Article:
The angry bargain hunters are demanding action after having to negotiate their way through dozens of shopping trollies abandoned outside Clydebank Shopping Centre.
The entrance to the centre is directly across from a busy bus stop, taxi rank and train station on Chalmers Street, and the pavement is regularly cluttered by up to 100 abandoned carts.
The build up of trollies comes from many the surrounding supermarkets, including Asda, Iceland and Tesco outlets.
Denis Agnew, an independent councillor for Clydebank Central, says the trollies are a safety hazard.
He said: "At times there can be up to 100 or so trollies blocking the pavement. They stop people getting past. They stop people, taxis and buses alike.
"Our main bus stop is directly across from the pavement that is cluttered, which presents a real health and safety hazard if the trollies were to roll onto the road.
"The taxi rank is also bad, it is definitely affecting this busy road"
Mr Agnew has also had issues with the stray carts blocking the entrance to the shopping centre and admits he has received complaints from the public about the trolley trouble.
He said: "I have complained about it myself on a number of occasions.
"There have been trollies found half a mile away in fields and at the side of the road.
"There have been times the trollies have been blocking traffic and I have had to pull them off the streets.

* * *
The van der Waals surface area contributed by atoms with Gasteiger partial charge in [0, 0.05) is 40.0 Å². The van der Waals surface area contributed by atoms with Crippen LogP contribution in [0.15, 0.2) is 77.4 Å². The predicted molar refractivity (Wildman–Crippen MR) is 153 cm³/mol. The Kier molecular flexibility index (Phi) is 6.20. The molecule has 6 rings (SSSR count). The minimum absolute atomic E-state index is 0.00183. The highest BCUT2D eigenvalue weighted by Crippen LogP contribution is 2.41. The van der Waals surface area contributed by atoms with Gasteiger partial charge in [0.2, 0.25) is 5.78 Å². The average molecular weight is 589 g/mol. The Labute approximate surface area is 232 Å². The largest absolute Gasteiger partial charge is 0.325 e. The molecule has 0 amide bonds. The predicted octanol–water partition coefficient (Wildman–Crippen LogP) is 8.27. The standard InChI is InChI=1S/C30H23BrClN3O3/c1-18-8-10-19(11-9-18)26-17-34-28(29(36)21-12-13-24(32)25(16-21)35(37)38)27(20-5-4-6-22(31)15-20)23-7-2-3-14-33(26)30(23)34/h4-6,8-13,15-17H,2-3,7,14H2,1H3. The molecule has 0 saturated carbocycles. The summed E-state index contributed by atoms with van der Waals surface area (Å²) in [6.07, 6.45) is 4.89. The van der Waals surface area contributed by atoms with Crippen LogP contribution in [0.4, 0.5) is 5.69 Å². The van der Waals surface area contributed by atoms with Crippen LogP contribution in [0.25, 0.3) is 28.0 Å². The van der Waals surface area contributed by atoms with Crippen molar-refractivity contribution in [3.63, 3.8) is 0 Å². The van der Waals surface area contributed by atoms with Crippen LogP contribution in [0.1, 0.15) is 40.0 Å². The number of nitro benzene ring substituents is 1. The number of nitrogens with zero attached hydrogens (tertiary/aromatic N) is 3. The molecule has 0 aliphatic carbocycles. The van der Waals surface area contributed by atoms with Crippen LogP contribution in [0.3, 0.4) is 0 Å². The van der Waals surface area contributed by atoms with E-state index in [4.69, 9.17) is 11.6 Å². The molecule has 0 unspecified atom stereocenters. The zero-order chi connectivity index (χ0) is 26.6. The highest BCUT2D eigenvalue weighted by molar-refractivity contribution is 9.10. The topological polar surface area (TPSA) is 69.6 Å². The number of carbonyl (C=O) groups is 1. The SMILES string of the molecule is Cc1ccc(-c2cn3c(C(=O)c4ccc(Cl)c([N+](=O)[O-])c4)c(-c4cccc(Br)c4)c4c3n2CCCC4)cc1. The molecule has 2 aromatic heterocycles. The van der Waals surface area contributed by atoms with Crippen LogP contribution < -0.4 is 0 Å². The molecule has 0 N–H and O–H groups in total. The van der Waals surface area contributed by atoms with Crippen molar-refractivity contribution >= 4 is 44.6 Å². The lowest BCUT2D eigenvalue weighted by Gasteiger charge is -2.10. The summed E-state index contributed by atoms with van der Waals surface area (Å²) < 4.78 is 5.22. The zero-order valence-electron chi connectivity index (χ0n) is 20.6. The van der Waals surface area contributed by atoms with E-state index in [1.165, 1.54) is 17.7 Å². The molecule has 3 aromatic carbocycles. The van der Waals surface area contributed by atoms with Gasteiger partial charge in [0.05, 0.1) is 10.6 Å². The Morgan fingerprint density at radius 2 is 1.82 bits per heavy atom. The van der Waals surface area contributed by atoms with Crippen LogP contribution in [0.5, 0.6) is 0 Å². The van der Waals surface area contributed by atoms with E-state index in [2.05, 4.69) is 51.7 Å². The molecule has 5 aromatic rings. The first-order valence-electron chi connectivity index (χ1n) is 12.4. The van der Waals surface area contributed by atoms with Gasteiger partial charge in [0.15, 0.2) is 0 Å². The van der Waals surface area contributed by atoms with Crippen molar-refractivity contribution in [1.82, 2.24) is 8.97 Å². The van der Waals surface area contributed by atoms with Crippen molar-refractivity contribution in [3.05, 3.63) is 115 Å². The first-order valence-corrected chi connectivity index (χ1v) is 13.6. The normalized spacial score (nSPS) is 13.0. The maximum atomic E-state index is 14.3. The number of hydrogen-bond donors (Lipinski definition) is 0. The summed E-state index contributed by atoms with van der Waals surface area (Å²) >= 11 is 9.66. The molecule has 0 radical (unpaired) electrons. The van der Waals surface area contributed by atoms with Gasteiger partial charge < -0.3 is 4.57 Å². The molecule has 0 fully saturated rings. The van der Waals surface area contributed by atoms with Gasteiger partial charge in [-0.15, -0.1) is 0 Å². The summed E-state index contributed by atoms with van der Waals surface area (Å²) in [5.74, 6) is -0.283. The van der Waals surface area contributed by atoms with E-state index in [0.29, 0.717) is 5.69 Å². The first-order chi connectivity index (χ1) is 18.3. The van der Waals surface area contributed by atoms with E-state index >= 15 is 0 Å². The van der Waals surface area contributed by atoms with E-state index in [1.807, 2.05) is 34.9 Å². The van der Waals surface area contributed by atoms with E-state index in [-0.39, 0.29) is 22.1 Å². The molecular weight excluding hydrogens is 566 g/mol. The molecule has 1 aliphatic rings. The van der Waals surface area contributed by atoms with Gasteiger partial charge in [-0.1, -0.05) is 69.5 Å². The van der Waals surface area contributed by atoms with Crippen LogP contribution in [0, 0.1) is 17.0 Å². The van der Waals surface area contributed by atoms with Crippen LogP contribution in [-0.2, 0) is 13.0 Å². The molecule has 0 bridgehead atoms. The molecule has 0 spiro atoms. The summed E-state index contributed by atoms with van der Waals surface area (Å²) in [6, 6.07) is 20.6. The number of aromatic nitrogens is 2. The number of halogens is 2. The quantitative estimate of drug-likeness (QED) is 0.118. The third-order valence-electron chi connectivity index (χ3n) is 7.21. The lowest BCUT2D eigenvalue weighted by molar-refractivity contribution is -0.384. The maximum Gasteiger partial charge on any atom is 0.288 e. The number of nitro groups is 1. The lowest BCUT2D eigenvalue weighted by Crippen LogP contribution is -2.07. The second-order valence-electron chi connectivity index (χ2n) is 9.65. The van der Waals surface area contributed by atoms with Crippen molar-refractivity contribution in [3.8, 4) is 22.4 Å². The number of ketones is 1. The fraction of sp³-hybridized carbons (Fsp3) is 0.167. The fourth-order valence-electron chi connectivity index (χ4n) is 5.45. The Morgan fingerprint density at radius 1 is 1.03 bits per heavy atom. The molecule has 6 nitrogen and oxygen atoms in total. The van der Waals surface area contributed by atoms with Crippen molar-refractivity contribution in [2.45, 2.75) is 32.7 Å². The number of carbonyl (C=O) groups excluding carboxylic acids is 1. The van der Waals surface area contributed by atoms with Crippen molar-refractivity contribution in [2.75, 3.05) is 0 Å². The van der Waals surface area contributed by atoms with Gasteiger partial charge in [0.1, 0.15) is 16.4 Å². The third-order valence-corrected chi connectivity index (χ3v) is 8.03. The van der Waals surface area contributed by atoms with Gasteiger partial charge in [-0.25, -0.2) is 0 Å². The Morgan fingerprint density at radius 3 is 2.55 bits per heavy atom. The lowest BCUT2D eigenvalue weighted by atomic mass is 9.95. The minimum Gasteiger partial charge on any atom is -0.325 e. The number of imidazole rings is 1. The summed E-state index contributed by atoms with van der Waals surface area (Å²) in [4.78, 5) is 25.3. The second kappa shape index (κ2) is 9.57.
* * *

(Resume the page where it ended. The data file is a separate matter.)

"People in Clydebank have complained to me about it, and I think the stores involved should have a service which picks up the trollies and takes them back."
Sharon Smith, who has lived in Clydebank for more than 20 years, feels the problems with stray trollies is damaging the local shopping centre.
She said: "The problems are just getting worse and worse every time I come here.
"They blocks the main path, and sometimes the road. People are always tripping and bumping into them.
"I don't want to call the centre a dump, with all the positive changes they have made recently but, with these trollies lying around, it does look like that."
However, a spokeswoman for the Clydebank Shopping Centre defended the centre's attitude towards the hazards blocking the pavement, stating they regularly check the area.
She said: "We do have to chase up the stores from time to time, but it's not often. Once in a blue moon.
"There are people who keep an eye on this, as our main aim to give the customers a chance to have a good time at the centre.
"We wouldn't want anyone to have a bad experience. We are constantly improving, with new facilities available all the time.
"I think we are, in fact, a good shopping centre."